Earlier this summer, photos of “Bunny Island” popped up on English language sites. The island, officially named Okunoshima, has been internet fodder in Japan for years. But usually, people only focus on the cute rabbits — and not, you know, the disheartening history bit.
Recently on 2ch, Japan’s largest web forum, commenters uploaded photos of Bunny Island visits. There are oodles of cute rabbits, along with stark reminders of what actually happened there.
During the late 1800s, the Japanese government began to cultivate the island. However, by the mid-1920s, the Japanese military was using the island to manufacture chemical weapons like tear gas and mustard gas. These were later used in China and throughout Asia during World War II. Located in Hiroshima Prefecture, the island was close enough to Tokyo for governmental control, but far away enough to offer the necessary distance and secrecy.
Japan acted in total secrecy, even going as far as removing the island’s location from maps, because in 1925 the country had signed the Geneva Protocol, which banned chemical and biological weapons. Yet, kiloton after kiloton of poison gas were produced on the island. Even residents were kept in the dark about what was going on, and factory employees suffered all sorts of horrible side effects. Then, there are the countless horrors the gas unleashed on inhabitants throughout Asia. On the island, poison gas production was in operation until World War II’s end.
Rabbits were also used to test the chemicals. The rabbits that populate the island now are apparently not descendants of the animals used in testing as those were disposed of after the war. Instead, as the Yoimiuri Shimbun reports, today’s rabbits are descendants of eight bunnies that were raised by a nearby elementary school classes and then turned loose on the island in 1971. There are now over 250 bunnies.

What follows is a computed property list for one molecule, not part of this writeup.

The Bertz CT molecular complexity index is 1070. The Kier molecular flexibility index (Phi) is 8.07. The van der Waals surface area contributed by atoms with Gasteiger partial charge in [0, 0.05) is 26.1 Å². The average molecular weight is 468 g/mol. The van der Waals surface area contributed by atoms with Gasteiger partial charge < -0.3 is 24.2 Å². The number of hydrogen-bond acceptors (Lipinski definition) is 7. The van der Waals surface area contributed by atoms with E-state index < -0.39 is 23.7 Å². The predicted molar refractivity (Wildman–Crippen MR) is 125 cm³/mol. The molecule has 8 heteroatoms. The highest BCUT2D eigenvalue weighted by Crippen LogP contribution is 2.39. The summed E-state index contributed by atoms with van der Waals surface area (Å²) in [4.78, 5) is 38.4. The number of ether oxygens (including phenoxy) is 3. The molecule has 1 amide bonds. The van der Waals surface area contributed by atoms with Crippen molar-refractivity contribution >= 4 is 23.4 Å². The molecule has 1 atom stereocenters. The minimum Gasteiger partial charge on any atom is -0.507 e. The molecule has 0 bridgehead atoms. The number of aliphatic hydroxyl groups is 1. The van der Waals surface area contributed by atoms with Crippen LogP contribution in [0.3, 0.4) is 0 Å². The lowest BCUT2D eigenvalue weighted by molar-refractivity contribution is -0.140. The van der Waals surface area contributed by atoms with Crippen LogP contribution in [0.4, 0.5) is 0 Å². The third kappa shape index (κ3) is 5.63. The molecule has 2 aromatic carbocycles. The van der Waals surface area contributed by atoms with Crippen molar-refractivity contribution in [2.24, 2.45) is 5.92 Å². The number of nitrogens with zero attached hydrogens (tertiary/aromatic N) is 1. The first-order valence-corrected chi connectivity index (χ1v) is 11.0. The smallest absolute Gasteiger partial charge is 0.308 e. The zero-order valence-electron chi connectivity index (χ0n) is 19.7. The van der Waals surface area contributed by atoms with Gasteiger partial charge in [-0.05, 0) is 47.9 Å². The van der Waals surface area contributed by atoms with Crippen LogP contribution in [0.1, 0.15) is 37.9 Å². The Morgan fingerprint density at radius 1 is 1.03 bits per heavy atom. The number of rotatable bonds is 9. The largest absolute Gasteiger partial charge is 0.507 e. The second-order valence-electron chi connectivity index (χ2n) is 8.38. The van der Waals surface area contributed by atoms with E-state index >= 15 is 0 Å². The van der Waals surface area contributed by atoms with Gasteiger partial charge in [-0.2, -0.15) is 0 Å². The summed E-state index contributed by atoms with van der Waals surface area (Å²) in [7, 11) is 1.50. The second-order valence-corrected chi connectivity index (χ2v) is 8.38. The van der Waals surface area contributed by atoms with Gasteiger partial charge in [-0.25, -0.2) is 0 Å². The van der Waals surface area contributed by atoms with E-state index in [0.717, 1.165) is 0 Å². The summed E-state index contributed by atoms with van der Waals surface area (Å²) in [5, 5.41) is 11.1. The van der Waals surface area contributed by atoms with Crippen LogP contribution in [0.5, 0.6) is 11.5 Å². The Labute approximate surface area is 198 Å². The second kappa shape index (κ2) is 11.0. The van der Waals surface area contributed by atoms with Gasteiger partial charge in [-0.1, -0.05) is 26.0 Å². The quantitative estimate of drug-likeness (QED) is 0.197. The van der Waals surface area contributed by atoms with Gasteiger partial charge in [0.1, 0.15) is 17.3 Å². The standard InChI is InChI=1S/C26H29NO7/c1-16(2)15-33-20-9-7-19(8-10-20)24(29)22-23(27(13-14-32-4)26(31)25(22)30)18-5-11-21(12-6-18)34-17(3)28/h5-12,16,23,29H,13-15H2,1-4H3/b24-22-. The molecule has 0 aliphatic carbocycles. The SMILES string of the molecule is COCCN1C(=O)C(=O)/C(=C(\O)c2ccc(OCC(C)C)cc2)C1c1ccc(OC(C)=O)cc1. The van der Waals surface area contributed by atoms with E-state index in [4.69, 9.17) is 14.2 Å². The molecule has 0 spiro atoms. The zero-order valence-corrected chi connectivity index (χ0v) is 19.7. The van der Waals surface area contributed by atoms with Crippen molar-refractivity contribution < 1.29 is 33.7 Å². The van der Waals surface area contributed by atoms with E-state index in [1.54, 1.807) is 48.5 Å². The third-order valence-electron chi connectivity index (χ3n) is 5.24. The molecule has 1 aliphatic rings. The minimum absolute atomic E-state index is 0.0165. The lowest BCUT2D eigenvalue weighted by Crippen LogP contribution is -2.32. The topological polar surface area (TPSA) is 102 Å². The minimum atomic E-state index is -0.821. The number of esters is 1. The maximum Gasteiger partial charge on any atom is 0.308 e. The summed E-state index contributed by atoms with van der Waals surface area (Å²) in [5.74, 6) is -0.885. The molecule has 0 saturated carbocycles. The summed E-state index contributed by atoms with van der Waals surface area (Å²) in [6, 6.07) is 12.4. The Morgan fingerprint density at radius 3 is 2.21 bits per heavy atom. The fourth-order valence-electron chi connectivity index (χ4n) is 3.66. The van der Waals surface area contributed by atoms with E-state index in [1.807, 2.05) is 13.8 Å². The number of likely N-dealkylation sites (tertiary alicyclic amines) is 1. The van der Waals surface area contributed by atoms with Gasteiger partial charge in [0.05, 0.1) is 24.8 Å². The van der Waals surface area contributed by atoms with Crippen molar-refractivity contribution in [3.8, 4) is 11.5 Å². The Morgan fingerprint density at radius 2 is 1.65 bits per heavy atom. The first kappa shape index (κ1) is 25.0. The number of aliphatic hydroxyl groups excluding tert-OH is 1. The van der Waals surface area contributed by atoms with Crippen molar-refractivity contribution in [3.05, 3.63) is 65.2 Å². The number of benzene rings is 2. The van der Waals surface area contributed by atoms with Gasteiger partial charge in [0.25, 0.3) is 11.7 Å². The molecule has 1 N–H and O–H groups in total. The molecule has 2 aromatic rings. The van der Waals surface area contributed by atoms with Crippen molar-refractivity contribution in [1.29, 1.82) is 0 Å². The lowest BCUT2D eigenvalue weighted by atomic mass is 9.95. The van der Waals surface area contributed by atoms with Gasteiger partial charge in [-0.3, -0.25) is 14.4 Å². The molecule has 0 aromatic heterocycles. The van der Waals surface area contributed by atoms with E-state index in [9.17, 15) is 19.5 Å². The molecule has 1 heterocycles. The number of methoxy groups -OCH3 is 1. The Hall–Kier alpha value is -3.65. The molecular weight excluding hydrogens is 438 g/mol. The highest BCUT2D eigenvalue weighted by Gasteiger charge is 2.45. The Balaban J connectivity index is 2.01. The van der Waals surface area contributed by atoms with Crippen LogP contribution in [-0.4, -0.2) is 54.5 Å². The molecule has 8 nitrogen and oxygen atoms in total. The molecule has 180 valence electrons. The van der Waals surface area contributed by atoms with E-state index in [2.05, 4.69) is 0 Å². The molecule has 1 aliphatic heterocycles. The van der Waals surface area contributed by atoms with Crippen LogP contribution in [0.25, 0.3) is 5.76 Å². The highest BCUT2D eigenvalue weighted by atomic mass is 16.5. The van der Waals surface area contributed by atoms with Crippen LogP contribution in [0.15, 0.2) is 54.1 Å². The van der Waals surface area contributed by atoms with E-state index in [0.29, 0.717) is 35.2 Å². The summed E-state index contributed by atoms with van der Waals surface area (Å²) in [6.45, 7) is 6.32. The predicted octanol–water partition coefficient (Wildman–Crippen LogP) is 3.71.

In 1988, a museum opened to document the island’s dark history and warn the world about the dangers of chemical weapons. The island museum reportedly goes into greater (and graphic) detail about how the weapons and the horrible destruction they caused so that, as the museum’s plaque reads, “this odious history will never be repeated.”
Many of the ruins are structurally unsafe and cannot be entered. Below, you can find an extended photo log of the 2ch commenters’ visits to those ruins located on the island. The relics are fascinating, and the bunnies are cute, sure, but both are sad reminders of what happened.
Catching the Kure Line to Tadanoumi Station.
Then taking a ferry to the island.
An abandoned power plant. Visitors cannot enter.
A poison gas storehouse.
Here is a poison gas research facility.
Another poison gas storehouse.
Remains of a searchlight.
Empty barracks. It’s possible for visitors to enter.
The island’s northern battery, which housed cannons.
The poison gas factory’s restrooms once stood here.
An ammo and chemical weapons dump. The U.S. Army also used the building during the Korean War, writing “MAG1,” short for “MAGAZINE 1,” on the wall.
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